In recent years the Bureau of Indian Affairs has exerted pressure to discourage the potlatch system, and it has declined greatly; but potlatches are still held in modified form.

Today, the scene at Indian villages along the Olympic Peninsula is quite unlike that of a century ago. The cedar-plank communal houses are no longer built; and, as the climate is not conducive to preservation, the old ones have disappeared. The white man's clothes have replaced garments of skin and shredded bark. Customs, too, have been modified under the impact of modern civilization. Still, much of the old Indian tradition survives, though it may not be discernible on the surface.

The main source of livelihood still is fishing. The Indians prefer to use dug-out canoes, but now these are usually propelled by outboard motors. Nearly every family owns a canoe, although only a few expert canoe makers build them. They are similar to the oldtime canoes in design, but the tools used to carve them are steel rather than stone, shell, or bone, which were used for blades in primitive tools.

Thrilling dug-out canoe trips on the Quinault River are available during the summer for a moderate fee. The Quinault Indians at Amanda Park, where the river flows out of Lake Quinault, offer such trips over the entire distance of 35 miles to the ocean.



The first white men to explore the Olympic Peninsula came by sea. Spanish navigators venturing northward from Mexico may have coasted the shoreline as early as the 16th century. Juan de Fuca, said to have been a Greek pilot in the service of Spain, claimed to have entered the strait, which bears his name, in 1592, but satisfactory proof of this discovery is lacking.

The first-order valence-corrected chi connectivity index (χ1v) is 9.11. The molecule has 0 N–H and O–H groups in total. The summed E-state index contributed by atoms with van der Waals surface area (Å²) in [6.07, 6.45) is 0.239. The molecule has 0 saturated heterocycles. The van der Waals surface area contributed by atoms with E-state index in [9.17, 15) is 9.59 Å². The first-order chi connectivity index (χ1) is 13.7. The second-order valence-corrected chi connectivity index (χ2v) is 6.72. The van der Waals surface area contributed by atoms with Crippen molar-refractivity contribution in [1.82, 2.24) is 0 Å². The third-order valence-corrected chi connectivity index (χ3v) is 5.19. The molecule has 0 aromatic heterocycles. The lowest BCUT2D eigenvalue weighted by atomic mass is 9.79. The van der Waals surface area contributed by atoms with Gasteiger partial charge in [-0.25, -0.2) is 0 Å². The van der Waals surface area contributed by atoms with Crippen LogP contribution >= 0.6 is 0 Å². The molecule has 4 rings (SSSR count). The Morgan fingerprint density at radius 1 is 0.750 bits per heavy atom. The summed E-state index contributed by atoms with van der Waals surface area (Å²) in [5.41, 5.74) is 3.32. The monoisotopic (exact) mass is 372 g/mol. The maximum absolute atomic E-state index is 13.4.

Extensive exploration of the northwest coast did not begin, however, until the latter part of the 18th century, when rumors that the Russians were venturing southward from Alaska stirred the Spaniards to fresh efforts. In 1774, during the first of these renewed voyages, Juan Perez saw the present Mount Olympus and named it "Santa Rosalia." He was the first European to name a geographic feature in what is now the State of Washington.

During the next 25 years the northwest coast, including that of the Olympic Peninsula, was widely explored and mapped by Spaniards, Englishmen, and Americans. The Spaniards were the first actually to set foot on the Peninsula. During a voyage made by Bruno Heceta and Juan de la Bodega y Quadra in 1775, Heceta landed at Point Grenville, near the mouth of the Quinault River.

Capt. James Cook was the first of several English navigators to explore the northwest coast. In 1778, during his search for the Northwest Passage, he named Cape Flattery, in the northwest corner of the Olympic on the coast, some of Cook's crewmen obtained later sold them in China for high prices. This event turned the eyes of English and American businessmen toward the Pacific Northwest, and thereafter exploration of this region was stimulated by the fur trade.

In 1788, Capt. John Meares, an English trader, saw the mountain which Perez had named 14 years earlier. Not knowing of the earlier discovery, he christened the peak "Mount Olympus."